Sunday, September 28

my crazy-person vacation

It isn't the first time, nor will it be the last that I have reminded myself that this parenting thing is hard. Really hard. It also isn't the first time, and I hope it isn't the last, that I remind myself that this parenting thing is wonderful.

I spent the last week in Whistler, BC, with my mum, step-dad, husband and children. Our accommodations were ample and comfortable. We were close enough to spit on the village and had the joy of leaving our car to collect dust for a full six days. Many good times were had, drinks were drank, laughs were shared, many interesting topics were covered and my children were showered with love.

It was a break I needed. It gave me a chance to gain some much-needed perspective.

It also broke me of the habit of sitting around feeling sorry for myself, though that one took some time. The close quarters encouraged us to take advantage of the free childcare, we walked, we swam in the hotel pool (late-night marco polo was especially fun), we played cribbage in the hotel lobby and we laughed.

Life with my parents was really neat. I think the neutrality of the space allowed me to shed my old habit of reverting to the age of fifteen. I held intelligent and informative conversations with my politically passionate step-father, we listened to one another. My mum and I built puzzles while sharing ideas and stories. My husband was a picture-perfect son-in-law, shining in his role of go-to parent. One morning I awoke as Andrew, Sebastian and my mum were leaving on an adventure. I puttered for a while before walking into the village with Rigby for a coffee and secret cigarette. When I met up with the explorers, they shared tales of giant creatures* and feats of daring**. Sebastian was beaming with pride and brimming with excitement.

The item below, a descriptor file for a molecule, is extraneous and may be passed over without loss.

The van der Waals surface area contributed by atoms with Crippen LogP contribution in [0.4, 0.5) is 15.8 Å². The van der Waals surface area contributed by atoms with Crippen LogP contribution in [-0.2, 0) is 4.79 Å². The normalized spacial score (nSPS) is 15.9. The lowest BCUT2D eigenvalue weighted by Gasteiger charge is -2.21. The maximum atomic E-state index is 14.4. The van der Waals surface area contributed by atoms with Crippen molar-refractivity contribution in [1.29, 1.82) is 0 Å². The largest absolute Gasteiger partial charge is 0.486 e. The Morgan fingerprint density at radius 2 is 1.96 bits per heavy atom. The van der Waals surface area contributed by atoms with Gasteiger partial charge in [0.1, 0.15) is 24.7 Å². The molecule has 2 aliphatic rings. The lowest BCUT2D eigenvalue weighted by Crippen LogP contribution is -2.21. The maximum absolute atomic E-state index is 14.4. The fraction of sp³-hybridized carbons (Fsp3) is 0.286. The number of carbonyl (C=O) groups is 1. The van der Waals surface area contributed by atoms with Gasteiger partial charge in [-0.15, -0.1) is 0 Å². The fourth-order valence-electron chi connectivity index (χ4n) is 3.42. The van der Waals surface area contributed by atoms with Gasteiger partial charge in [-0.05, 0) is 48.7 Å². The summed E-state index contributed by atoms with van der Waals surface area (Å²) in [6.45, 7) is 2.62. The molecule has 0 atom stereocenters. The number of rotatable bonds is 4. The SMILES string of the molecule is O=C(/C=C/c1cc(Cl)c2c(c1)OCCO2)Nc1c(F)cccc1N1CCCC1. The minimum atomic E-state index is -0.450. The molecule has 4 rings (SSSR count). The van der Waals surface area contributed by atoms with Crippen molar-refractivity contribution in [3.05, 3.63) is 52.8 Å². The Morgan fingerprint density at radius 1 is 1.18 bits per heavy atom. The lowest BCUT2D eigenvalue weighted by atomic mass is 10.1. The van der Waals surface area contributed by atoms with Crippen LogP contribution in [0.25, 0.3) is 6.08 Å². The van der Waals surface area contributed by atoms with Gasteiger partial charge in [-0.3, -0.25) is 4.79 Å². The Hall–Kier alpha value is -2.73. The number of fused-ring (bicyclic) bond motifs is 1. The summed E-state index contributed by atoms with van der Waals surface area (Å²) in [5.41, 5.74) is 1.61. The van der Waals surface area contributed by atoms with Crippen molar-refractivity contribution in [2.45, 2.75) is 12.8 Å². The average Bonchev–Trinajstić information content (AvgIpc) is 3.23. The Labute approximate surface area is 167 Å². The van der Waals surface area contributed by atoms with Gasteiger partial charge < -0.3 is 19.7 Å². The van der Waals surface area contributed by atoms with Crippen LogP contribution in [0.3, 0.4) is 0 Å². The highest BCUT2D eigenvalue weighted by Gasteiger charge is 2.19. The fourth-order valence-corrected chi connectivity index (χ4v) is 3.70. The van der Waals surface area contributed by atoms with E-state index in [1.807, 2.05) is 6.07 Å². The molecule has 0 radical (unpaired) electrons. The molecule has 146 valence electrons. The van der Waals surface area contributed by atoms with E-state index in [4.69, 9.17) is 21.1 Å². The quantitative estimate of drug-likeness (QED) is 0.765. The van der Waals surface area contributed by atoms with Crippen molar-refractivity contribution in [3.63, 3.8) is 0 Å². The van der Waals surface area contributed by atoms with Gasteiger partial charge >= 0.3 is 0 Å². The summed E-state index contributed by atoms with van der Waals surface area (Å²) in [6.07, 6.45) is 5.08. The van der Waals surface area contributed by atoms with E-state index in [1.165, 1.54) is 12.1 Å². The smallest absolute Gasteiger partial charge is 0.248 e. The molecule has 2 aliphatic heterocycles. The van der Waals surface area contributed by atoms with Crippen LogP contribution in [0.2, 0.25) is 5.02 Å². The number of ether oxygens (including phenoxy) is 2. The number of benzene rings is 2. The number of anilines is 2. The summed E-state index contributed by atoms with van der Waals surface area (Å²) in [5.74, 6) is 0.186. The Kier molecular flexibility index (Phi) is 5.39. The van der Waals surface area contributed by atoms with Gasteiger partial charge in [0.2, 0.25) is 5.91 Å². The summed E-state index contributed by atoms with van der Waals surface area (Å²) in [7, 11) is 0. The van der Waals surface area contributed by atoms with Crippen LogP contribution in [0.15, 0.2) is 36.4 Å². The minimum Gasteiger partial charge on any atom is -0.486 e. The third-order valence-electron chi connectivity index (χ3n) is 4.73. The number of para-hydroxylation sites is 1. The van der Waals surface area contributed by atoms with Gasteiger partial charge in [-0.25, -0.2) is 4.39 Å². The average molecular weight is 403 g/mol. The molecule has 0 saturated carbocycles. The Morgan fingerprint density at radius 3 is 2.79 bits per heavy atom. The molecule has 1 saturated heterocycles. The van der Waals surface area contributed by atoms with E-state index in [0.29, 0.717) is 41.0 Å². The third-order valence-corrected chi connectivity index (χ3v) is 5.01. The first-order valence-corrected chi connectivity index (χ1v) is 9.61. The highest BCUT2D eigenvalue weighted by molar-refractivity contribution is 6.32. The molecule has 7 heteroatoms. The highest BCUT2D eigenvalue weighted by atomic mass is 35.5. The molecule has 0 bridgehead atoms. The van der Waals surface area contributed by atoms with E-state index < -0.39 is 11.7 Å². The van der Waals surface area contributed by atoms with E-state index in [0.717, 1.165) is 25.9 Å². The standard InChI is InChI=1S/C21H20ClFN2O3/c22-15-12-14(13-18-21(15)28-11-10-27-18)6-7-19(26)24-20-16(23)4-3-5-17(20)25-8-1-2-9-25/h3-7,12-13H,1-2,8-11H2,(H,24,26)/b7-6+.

I was sad to leave yesterday. I didn't feel ready to slip back into my regular life, but I knew that if we stayed one more day we would have stayed one day too long. We put off leaving for as long as we reasonably could, but after lunch we said our goodbyes and hit the open road. The kids howled in harmony for a few kilometres, but both fell asleep before the half-way point. Once we got home we had to deal with the chaos we'd left in our haste. We'd prepared ourselves for the worst, so were content that we could breathe the air and nothing had been stolen. But it didn't take long for my irritation at having to get so much done before we could even cook dinner to boil over. My husband, to his credit, kicked me out of the house until I cooled off.

We put the kids to bed and Andrew went out to run some errands - Sebastian stayed up for two hours playing in his room. He seemed so happy to be back in his own bed after sharing a room with his entire family. I shared his joy, snacking in my underwear while watching internet TV.

Today was more re-entry. Andrew and Sebastian spent the day hanging out - they went to Andrew's office, they cleaned his room, they built train tracks on the old bed/new train table/birthday project, that Andrew set up during quiet-time. I spent much of the day comforting poor Rigby who is cutting many teeth and going about the business of catching up on things like e-mail and I didn't even touch my phone. Neither saw much use last week, which was strange and a little wonderful. Though I feel bad that I didn't really tell anyone where we were going.

I still feel like I'm not really ready for tomorrow, my first day alone with the kids in ten days - but I miss my life, and it isn't really like I have a choice. I have things I've been putting off for too long and I can't afford to keep doing it. Tomorrow will be fine. I have a second errand to run before going to my support group, so I can take the car in clear conscience.

Speaking of tomorrow, if I don't get myself to bed I'll be setting myself up to have a short fuse. And I need my wits about me as I get the kids (and myself) off vacation time.

*slugs and a dog large enough to be initially confused with a bear.
**according to witness accounts, Sebastian scaled many rocks.

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